The Taoist Farmer or Why it’s better not to jump to conclusions2 min read

Sometimes it’s better to hold your horses

There was once a Taoist farmer, living in far distant China when the Earth was still shrouded in the mists of mystery.  One morning, as the dawning sun began to caress the distant horizon, the farmer gazed from his window and saw that his prized stallion had disappeared during the night. Throughout the day, the farmer’s neighbours commiserated with him. “What bad fortune, what bad luck”, they said.  The farmer simply smiled and replied, “Maybe, we’ll see”.

During the following night, the stallion returned – with four mares in tow. As the day unfolded and the news circulated though the village along with the day’s other gossip, the farmer’s neighbours congratulated him on his good fortune (although some of them were really quite envious).  Again, the farmer replied, “Maybe, we’ll see”.

The farmer’s son, who had a gift for taming wild horses, fell to work the next day.  But one of the mares, spirited and possessing a rebellious nature, threw the farmer’s son from her back.  CRACK!  The son’s leg broke as he crashed to the ground.  Again, the farmer’s neighbours – a gossipy bunch, I’m sure you can tell – flocked to the farmer’s house to commiserate. “What bad luck, poor thing. What bad fortune”. Again, the farmer replied, “Maybe, we’ll see”.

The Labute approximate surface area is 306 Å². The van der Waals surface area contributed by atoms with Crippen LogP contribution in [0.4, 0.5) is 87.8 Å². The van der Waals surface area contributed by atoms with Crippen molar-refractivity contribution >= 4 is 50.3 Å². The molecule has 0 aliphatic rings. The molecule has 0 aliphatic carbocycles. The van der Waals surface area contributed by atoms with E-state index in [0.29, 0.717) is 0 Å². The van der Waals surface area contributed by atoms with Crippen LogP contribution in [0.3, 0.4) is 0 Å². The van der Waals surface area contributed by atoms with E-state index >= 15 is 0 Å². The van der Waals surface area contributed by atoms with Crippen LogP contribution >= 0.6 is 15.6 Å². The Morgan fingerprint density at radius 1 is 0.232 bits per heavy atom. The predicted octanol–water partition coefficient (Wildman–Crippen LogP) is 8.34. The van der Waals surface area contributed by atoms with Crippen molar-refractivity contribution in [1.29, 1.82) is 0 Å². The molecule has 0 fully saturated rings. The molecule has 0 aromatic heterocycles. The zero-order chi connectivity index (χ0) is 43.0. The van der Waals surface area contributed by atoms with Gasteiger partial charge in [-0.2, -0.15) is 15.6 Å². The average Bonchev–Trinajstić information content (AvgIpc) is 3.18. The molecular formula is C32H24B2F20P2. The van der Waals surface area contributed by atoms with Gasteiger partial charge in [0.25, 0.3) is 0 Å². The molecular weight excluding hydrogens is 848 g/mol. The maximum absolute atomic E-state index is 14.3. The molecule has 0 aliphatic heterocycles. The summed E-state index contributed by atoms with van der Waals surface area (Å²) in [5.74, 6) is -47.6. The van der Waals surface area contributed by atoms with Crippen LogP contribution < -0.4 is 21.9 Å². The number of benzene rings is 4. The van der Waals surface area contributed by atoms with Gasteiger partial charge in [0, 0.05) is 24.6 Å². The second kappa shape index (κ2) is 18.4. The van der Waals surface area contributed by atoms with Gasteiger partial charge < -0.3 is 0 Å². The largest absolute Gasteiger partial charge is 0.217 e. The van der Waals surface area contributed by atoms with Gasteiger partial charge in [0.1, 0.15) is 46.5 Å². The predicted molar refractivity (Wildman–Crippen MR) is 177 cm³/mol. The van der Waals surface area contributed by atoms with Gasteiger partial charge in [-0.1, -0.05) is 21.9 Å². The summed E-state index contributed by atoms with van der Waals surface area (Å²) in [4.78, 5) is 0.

The next day – because events in this story follow rapidly on from each other – a local warlord arrived at the village, with an army of conscripts in tow.  The warlord press-ganged all the young men in the village into service – all except the farmer’s son, laid up in bed with a broken leg.  The neighbours now complained about the farmer’s good fortune – although he’d had no control over how things had unfolded.  Again, the farmer replied, “Maybe, we’ll see…”.

The moral of the story is….

The tale of the Taoist farmer can be interpreted in all sorts of ways.  It speaks of the unpredictability of life, of the sometimes arbitrary course of events, and our lack of control over certain areas of our lives.  But perhaps the most important lesson is this:  if we jump to conclusions about the things we encounter, we’ll often get things wrong.  Far better if we keep an open mind, stop ourselves from jumping to conclusions, and let things unfold until we can see clearly what’s going on. And, once again, it’s continental philosophy that can show us the way – as you’ll discover if you click here.


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